Politics & Policy

Death of a Comic

Hunter Thompson, R.I.P.

If what was before the house was just the formal news bulletin, a famous person who had left Earth for other bournes, then OK, let him go with conventional solemnities. I once attended funeral services at which the rabbi didn’t remember the name of the deceased, so that he mourned the passage of Priscilla, remarking the good she had left behind in her lifetime — never mind that the lady who lay in the coffin was called Jane; never mind, the incantations were generic.

But Hunter Thompson would never be confused with anyone else, and when his wife was led through the police cordon to his room, she reported to the press that “he did it (fired the .45-caliber pistol) in his mouth,” leaving “his face beautiful. It was not grisly or gruesome by any means. He lived a beautiful life.”

He didn’t. What he did do was inspire devotional encomiums from people who included blood relatives (my son), and superstar mentors (Tom Wolfe). Wolfe spoke first of his stylistic achievements. He wrote “in a style and a voice no one had ever heard before.” And Wolfe found in Hunter’s life an originality perversely appealing. It was “one long barbaric yawp, to use Whitman’s term, of the drug-fueled freedom from and mockery of all conventional proprieties.” What he wrote was “‘gonzo.’ He was sui generis.” “In the l9th century Mark Twain was king of all the gonzo-writers. In the 20th century it was Hunter Thompson, whom I would nominate as the century’s greatest comic writer in the English language.”

Writing in the New York Sun, John Avlon spoke of Thompson’s determination “to puncture the pretenses of the powerful with ruthless humor, a loyalty to deeper truth, and a hatred of hypocrisy. Beneath what could be called amoral behavior there was in fact an inflexible moral code. The intensity of his writing unsentimentally highlighted the real stakes of this life.” What deeper truths?

Henry Allen of the Washington Post wrote that “People will forgive almost anything of writers who can astonish them and make them laugh.” What was it, in Thompson, that we were forgiving? Is that question answered in Allen’s sentence that “despite his rants about the onanistic squalor of journalism, (Thompson) had the bearing of an adventurer striding out to the very edges of madness and menace”? Laughable stuff?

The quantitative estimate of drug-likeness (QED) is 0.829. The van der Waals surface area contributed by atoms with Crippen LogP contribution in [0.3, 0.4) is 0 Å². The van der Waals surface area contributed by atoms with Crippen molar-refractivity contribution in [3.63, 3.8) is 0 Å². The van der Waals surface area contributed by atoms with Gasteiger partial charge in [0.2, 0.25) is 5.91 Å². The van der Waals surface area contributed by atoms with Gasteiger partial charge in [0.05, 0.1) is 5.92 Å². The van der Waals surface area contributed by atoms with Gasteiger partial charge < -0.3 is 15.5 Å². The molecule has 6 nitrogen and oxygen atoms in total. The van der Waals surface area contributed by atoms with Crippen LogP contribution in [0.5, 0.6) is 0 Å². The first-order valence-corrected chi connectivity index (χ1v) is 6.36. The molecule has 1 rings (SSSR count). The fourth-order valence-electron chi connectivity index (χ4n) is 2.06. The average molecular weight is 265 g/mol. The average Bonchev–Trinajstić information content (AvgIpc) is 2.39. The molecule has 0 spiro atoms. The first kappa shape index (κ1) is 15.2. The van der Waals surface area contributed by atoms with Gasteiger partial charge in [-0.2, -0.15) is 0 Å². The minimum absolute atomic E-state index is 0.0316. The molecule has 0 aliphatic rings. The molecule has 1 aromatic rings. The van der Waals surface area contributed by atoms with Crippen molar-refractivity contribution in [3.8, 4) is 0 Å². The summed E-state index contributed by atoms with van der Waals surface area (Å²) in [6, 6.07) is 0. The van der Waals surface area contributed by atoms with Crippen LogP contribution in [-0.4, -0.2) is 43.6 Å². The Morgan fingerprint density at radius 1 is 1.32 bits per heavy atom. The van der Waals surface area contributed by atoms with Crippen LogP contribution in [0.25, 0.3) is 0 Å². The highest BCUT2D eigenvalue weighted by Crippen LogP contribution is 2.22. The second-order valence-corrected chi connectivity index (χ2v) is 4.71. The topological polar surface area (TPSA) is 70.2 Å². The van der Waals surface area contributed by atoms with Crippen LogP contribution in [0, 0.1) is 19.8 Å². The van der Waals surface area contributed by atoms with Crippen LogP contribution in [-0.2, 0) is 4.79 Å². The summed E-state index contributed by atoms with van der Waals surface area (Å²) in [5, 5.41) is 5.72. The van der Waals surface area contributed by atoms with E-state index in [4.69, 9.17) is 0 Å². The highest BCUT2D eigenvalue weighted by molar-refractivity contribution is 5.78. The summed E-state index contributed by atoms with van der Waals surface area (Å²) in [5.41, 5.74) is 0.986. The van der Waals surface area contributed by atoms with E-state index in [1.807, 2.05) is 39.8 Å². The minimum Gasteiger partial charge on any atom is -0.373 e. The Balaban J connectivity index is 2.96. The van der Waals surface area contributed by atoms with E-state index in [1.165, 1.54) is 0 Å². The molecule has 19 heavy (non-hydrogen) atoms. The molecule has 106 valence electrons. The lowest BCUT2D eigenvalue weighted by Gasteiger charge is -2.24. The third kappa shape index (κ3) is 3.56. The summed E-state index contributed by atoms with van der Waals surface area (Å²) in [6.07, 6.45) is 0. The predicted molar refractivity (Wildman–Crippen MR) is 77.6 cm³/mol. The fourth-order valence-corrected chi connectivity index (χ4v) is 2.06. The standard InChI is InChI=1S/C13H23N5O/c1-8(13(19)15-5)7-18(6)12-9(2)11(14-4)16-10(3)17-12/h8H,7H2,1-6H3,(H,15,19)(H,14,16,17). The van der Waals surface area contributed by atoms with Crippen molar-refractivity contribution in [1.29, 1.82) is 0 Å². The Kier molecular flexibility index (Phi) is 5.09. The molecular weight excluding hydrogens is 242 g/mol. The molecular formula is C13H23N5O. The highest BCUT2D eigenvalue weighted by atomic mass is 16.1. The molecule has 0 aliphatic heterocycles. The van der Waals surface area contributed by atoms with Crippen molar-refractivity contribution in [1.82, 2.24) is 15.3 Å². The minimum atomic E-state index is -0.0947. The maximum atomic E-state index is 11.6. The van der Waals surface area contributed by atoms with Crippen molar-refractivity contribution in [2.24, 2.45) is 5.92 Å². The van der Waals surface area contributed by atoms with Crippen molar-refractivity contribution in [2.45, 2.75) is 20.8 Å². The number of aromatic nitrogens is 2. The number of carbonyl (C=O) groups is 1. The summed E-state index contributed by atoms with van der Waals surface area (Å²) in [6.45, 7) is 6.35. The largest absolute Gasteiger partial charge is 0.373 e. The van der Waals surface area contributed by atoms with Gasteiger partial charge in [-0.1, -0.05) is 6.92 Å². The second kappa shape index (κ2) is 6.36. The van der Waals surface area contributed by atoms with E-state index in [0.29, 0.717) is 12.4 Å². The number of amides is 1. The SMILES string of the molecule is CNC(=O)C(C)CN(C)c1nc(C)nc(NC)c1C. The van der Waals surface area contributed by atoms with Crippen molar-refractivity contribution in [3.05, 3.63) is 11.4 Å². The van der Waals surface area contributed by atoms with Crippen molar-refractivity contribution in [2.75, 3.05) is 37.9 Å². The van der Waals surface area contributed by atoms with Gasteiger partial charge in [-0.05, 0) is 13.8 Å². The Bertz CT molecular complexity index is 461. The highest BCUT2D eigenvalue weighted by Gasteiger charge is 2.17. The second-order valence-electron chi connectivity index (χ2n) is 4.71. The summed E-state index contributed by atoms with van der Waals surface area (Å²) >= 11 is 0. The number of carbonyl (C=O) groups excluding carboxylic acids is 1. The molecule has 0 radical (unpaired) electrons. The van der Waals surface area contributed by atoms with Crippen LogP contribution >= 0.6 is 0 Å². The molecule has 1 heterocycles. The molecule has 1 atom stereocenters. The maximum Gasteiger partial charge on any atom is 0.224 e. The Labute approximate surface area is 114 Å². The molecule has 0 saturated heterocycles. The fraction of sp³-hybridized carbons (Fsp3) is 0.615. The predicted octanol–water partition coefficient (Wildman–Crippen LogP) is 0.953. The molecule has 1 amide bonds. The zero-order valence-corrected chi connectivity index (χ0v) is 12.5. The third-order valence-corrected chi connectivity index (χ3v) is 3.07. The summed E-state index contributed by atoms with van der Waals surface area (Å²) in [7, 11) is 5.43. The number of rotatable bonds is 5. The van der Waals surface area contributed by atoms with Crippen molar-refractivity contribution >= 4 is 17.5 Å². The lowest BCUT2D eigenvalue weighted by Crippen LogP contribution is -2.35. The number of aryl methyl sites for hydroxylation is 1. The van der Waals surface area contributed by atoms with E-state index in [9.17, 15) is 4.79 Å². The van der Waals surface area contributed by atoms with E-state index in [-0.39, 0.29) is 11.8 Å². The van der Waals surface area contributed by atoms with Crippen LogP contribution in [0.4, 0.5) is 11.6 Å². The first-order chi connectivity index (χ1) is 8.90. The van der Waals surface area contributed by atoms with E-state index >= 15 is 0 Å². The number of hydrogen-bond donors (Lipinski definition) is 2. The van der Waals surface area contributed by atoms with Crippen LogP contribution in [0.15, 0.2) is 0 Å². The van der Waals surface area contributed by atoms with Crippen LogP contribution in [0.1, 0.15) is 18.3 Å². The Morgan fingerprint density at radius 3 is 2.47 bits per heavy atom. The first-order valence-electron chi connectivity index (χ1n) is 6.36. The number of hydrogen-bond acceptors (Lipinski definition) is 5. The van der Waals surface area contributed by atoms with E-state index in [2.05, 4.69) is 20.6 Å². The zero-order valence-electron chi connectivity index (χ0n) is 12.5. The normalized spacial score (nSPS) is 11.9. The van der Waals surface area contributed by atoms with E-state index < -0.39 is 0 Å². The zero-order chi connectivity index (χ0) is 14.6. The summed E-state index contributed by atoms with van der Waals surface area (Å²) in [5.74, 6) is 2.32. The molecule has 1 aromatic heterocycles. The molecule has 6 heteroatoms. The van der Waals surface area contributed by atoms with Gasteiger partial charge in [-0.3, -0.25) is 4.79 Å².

Thompson had a gift for vitriol. All — everything — was subsumed in his exercise of that art. Consider one entire paragraph on Richard Nixon. “For years I’ve regarded (Nixon’s) very existence as a monument to all the rancid genes and broken chromosomes that corrupt the possibilities of the American Dream; he was a foul caricature of himself, a man with no soul, no inner convictions, with the integrity of a hyena and the style of a poison toad. I couldn’t imagine him laughing at anything except maybe a paraplegic who wanted to vote Democratic but couldn’t quite reach the lever on the voting machine.”

We were asked to believe (by the San Francisco Chronicle) that in reading Thompson we are reading the work of a hero of an entire generation of American students. Concerning that claim a little skepticism is surely in order. After all, an exhibitionist can be spectacular, and even lionized, in the Animal Houses. Hunter Thompson elicited the same kind of admiration one would feel for a streaker at Queen Victoria’s funeral. Here is a passage from Thompson, in which he seeks amusement by recounting the end of a long day with a visiting British friend, identifying himself as “the journalist”:

“The journalist is driving, ignoring his passenger (the visiting Brit), who is now nearly naked after taking off most of his clothing, which he holds out the window, trying to wind-wash the Mace out of it. His eyes are bright red and his face and chest are soaked with the beer he’s been using to rinse the awful chemical off his flesh. The front of his woolen trousers is soaked with vomit; his body is racked with fits of coughing and wild choking sobs. The journalist rams the big car through traffic and into a spot in front of the terminal, then he reaches over to open the door on the passenger’s side and shoves the Englishman out, snarling: ‘Bug off, you worthless faggot! You twisted pig-(expletive deleted), all the way to Bowling Green, you scum-sucking foreign geek.’”

One can be sorry that Hunter Thompson died as he did, but not sorry, surely, that he stopped writing.


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